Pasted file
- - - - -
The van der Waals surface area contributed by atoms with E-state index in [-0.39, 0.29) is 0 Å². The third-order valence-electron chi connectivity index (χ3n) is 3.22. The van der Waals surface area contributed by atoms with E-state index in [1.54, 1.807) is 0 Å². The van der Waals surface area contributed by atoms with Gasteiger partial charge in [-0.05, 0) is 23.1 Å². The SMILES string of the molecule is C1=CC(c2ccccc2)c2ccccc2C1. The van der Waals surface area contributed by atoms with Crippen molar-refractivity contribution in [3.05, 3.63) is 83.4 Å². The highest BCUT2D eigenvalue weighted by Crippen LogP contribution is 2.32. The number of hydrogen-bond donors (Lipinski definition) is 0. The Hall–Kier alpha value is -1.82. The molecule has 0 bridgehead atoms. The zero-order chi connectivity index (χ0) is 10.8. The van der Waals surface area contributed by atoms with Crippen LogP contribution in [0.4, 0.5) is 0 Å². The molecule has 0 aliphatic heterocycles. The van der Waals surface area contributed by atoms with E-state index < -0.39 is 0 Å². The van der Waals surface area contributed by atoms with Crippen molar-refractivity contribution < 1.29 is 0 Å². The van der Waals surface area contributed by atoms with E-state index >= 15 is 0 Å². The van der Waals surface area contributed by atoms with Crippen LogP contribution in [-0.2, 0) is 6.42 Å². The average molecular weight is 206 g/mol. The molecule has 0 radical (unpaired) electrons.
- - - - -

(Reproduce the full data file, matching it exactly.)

The van der Waals surface area contributed by atoms with E-state index in [-0.39, 0.29) is 0 Å². The third-order valence-electron chi connectivity index (χ3n) is 3.22. The van der Waals surface area contributed by atoms with E-state index in [1.54, 1.807) is 0 Å². The van der Waals surface area contributed by atoms with Gasteiger partial charge in [-0.05, 0) is 23.1 Å². The SMILES string of the molecule is C1=CC(c2ccccc2)c2ccccc2C1. The van der Waals surface area contributed by atoms with Crippen molar-refractivity contribution in [3.05, 3.63) is 83.4 Å². The highest BCUT2D eigenvalue weighted by Crippen LogP contribution is 2.32. The number of hydrogen-bond donors (Lipinski definition) is 0. The Hall–Kier alpha value is -1.82. The molecule has 0 bridgehead atoms. The zero-order chi connectivity index (χ0) is 10.8. The van der Waals surface area contributed by atoms with Crippen LogP contribution in [0.4, 0.5) is 0 Å². The molecule has 0 aliphatic heterocycles. The van der Waals surface area contributed by atoms with E-state index < -0.39 is 0 Å². The van der Waals surface area contributed by atoms with Crippen molar-refractivity contribution < 1.29 is 0 Å². The van der Waals surface area contributed by atoms with E-state index >= 15 is 0 Å². The van der Waals surface area contributed by atoms with Crippen LogP contribution in [-0.2, 0) is 6.42 Å². The average molecular weight is 206 g/mol. The molecule has 0 radical (unpaired) electrons.